The importance of weak collision resistance is best understood in the
context of digital signatures, which are used to create legally
binding digital contracts proving who signed what. Without going into
details of digital signatures right now, it is sufficient to know that
the contract’s text is a message M and that digital signatures on M
are created from the cryptographic hash value H(M).
Suppose Alice and Mallory agree that Mallory buys Alice’s used car for
20,000€. Both digitally sign the contract’s message M. However,
Mallory changes his mind and does not want to buy the car any longer.
If hash function H is not weakly collision resistant, Mallory may be
able to create a second contract M’ which includes the price of 1€ for
Alice’s car such that H(M) = H(M’). In this situation, as digital
signatures are derived from hash values, the digital signatures of
Alice and Mallory created for M are also valid for M’. Thus, Alice
has no proof that Mallory signed M in the first place.
So: If a message M is given, nobody should be able to create a second
message M’ with the same hash value under weak collision resistance.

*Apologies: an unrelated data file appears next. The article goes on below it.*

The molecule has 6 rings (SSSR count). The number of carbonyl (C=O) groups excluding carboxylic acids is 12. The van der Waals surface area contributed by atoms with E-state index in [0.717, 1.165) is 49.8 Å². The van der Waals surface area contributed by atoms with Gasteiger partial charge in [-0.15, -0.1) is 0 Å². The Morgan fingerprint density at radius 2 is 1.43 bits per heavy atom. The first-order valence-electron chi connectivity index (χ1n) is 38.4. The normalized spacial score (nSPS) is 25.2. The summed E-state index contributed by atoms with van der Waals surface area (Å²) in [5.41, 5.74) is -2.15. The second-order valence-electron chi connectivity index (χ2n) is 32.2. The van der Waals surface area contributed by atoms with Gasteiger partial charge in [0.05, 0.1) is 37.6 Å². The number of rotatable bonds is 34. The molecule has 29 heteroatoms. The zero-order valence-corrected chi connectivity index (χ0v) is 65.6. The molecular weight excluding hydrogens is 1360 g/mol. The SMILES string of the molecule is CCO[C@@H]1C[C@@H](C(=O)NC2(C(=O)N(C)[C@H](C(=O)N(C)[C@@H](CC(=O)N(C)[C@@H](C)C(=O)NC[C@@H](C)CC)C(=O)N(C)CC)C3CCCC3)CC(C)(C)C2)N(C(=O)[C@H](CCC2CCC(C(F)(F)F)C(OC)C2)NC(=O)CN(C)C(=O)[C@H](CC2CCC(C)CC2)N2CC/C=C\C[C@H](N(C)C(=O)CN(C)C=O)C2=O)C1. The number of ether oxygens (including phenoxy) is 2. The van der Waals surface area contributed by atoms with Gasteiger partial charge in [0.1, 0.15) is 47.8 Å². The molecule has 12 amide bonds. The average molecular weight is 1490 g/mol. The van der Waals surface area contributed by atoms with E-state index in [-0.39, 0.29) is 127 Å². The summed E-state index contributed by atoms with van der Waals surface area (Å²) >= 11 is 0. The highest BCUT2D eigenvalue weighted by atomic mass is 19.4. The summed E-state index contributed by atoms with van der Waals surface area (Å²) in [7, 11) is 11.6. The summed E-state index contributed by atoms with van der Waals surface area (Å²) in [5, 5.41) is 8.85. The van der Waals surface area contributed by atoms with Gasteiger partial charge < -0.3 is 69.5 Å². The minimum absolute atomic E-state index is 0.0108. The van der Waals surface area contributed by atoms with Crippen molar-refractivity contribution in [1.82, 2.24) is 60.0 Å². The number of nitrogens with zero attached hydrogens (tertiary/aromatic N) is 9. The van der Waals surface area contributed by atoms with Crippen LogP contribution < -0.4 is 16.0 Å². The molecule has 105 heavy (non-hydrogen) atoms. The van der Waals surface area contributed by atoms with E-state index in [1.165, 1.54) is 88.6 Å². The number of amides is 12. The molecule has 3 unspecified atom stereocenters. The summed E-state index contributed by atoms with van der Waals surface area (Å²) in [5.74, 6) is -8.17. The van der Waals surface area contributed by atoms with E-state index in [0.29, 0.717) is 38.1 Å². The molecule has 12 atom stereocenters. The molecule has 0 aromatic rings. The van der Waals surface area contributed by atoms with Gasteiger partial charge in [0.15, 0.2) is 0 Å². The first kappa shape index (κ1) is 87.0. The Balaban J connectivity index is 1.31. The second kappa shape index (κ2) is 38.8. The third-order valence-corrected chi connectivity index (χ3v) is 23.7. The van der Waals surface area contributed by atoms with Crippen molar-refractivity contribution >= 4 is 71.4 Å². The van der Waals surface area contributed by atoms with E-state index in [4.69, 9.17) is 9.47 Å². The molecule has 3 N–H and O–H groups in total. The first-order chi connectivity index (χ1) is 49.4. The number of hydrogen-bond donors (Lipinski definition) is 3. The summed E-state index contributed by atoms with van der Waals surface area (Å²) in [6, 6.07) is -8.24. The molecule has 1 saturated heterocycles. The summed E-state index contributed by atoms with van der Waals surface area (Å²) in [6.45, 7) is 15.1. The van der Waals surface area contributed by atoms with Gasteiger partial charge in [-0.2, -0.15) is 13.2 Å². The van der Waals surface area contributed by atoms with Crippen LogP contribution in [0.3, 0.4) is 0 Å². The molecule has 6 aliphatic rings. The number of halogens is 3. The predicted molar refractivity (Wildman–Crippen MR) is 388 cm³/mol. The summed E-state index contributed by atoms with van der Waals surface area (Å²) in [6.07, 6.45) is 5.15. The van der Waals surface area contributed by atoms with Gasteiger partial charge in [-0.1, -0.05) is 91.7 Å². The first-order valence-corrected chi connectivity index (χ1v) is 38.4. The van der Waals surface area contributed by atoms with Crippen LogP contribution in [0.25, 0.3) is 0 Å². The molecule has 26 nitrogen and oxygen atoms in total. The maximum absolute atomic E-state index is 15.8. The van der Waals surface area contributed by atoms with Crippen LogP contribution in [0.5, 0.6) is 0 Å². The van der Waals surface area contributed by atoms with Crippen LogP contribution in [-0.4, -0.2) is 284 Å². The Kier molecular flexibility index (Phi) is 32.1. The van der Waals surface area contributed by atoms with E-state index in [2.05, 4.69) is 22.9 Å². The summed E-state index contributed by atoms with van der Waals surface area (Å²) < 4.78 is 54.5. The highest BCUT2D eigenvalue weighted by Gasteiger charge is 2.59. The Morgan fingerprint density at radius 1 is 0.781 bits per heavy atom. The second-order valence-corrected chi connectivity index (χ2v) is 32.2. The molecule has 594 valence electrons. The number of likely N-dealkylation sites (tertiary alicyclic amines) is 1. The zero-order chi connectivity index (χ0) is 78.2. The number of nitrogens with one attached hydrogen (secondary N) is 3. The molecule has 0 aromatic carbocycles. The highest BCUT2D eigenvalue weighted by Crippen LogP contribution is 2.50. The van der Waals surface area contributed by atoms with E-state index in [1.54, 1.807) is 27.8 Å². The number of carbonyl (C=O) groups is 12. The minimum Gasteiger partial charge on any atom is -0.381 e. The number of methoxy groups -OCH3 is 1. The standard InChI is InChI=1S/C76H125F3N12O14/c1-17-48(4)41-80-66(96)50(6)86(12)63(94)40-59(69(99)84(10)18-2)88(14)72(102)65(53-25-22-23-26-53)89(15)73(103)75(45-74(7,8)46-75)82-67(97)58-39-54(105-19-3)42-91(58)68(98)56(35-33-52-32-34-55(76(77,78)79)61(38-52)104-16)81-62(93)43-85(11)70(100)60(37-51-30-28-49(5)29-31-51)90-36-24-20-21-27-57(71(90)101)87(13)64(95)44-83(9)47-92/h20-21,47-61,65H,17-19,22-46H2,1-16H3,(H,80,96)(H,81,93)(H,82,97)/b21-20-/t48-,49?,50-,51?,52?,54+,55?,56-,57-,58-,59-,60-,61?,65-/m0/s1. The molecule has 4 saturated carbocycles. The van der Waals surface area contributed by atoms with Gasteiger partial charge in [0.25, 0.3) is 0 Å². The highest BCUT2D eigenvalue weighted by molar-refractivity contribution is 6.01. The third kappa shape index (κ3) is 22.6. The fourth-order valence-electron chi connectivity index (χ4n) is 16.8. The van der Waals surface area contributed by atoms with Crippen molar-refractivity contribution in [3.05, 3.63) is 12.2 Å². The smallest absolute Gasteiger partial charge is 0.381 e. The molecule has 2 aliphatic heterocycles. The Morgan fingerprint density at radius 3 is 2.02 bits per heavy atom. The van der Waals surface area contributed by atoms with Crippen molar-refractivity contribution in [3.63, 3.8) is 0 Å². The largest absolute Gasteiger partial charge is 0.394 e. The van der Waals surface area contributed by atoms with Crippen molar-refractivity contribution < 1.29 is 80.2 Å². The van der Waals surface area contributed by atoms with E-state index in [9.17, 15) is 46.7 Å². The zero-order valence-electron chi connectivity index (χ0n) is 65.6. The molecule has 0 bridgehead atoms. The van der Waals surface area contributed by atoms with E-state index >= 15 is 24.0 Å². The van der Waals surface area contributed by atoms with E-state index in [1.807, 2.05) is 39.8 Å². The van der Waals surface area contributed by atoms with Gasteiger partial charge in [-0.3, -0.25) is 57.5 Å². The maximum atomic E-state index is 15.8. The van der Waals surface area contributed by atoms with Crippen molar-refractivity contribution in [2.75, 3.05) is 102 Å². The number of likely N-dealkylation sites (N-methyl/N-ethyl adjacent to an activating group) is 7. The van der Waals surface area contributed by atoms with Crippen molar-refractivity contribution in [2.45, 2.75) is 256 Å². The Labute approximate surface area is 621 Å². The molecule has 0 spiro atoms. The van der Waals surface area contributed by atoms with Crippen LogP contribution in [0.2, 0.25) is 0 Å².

For strong collision resistance, nobody should be able to create any
collision at all, even if those collisions only occur for messages
that look like gibberish without practical value.
A different angle on collision resistance is provided by the following
birthday analogy. Consider the hash function mapping each person to
his or her month and day of birth. Essentially, there are 366
different hash values (including February 29), and a collision occurs
when two people share the same birthday.
Suppose you are in class. When you wonder whether some of your fellow
your birthday, you consider weak collision
resistance. In contrast, when you ask whether any pair of students
shares the same birthday, you consider strong collision resistance.
For simplicity, ignore leap years and consider just 365 different
birthdays, all with the same probability. I’m confident that for a
class of 30 students you can compute the probabilities of
(a) somebody sharing your birthday as well as
(b) any pair sharing a common birthday.
If you do the math for the first time, you may be surprised by the
high probability in case (b), which is known as the birthday paradox
(whose essence is the fact that the number of pairs grows
quadratically, about which you can read more at Wikipedia).
As the probability of case (b) is larger than that of case (a), it is
harder to defend against case (b). Thus, hash functions targeting
strong collision resistance must be “stronger” than those offering
weak collision resistance.